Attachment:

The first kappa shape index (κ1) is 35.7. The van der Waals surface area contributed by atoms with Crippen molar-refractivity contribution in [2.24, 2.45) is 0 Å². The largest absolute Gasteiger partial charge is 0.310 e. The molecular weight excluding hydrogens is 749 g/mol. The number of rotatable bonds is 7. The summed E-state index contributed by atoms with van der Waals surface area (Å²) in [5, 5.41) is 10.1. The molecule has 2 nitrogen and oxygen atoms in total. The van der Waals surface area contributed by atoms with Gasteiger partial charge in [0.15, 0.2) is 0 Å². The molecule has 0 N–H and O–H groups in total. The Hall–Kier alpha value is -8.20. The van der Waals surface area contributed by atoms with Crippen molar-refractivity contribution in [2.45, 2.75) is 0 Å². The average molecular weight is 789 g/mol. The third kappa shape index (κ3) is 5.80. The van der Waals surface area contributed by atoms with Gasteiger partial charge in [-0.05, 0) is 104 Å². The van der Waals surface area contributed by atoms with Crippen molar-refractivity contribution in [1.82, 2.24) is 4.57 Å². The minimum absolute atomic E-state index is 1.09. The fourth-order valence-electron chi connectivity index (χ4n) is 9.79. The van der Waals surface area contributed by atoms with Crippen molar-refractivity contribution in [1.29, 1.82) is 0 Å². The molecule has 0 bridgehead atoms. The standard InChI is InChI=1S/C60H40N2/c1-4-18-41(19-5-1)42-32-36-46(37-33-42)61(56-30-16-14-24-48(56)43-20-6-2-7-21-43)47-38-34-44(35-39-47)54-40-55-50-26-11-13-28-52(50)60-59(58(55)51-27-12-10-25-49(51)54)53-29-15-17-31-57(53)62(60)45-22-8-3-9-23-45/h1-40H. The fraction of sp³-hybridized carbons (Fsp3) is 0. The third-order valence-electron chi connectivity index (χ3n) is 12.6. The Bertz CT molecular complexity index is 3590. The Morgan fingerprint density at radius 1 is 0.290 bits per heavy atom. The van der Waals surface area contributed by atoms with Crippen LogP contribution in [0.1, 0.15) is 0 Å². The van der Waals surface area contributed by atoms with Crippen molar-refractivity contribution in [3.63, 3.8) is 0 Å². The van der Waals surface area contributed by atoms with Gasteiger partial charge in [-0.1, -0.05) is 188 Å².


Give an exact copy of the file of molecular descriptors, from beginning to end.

The first kappa shape index (κ1) is 35.7. The van der Waals surface area contributed by atoms with Crippen molar-refractivity contribution in [2.24, 2.45) is 0 Å². The largest absolute Gasteiger partial charge is 0.310 e. The molecular weight excluding hydrogens is 749 g/mol. The number of rotatable bonds is 7. The summed E-state index contributed by atoms with van der Waals surface area (Å²) in [5, 5.41) is 10.1. The molecule has 2 nitrogen and oxygen atoms in total. The van der Waals surface area contributed by atoms with Gasteiger partial charge in [0.15, 0.2) is 0 Å². The molecule has 0 N–H and O–H groups in total. The Hall–Kier alpha value is -8.20. The van der Waals surface area contributed by atoms with Crippen molar-refractivity contribution in [2.45, 2.75) is 0 Å². The average molecular weight is 789 g/mol. The third kappa shape index (κ3) is 5.80. The van der Waals surface area contributed by atoms with Gasteiger partial charge in [-0.05, 0) is 104 Å². The van der Waals surface area contributed by atoms with Crippen molar-refractivity contribution in [1.82, 2.24) is 4.57 Å². The minimum absolute atomic E-state index is 1.09. The fourth-order valence-electron chi connectivity index (χ4n) is 9.79. The van der Waals surface area contributed by atoms with Crippen molar-refractivity contribution in [1.29, 1.82) is 0 Å². The molecule has 0 bridgehead atoms. The standard InChI is InChI=1S/C60H40N2/c1-4-18-41(19-5-1)42-32-36-46(37-33-42)61(56-30-16-14-24-48(56)43-20-6-2-7-21-43)47-38-34-44(35-39-47)54-40-55-50-26-11-13-28-52(50)60-59(58(55)51-27-12-10-25-49(51)54)53-29-15-17-31-57(53)62(60)45-22-8-3-9-23-45/h1-40H. The fraction of sp³-hybridized carbons (Fsp3) is 0. The third-order valence-electron chi connectivity index (χ3n) is 12.6. The Bertz CT molecular complexity index is 3590. The Morgan fingerprint density at radius 1 is 0.290 bits per heavy atom. The van der Waals surface area contributed by atoms with Crippen LogP contribution in [0.1, 0.15) is 0 Å². The van der Waals surface area contributed by atoms with Crippen molar-refractivity contribution in [3.63, 3.8) is 0 Å². The van der Waals surface area contributed by atoms with Gasteiger partial charge in [-0.1, -0.05) is 188 Å².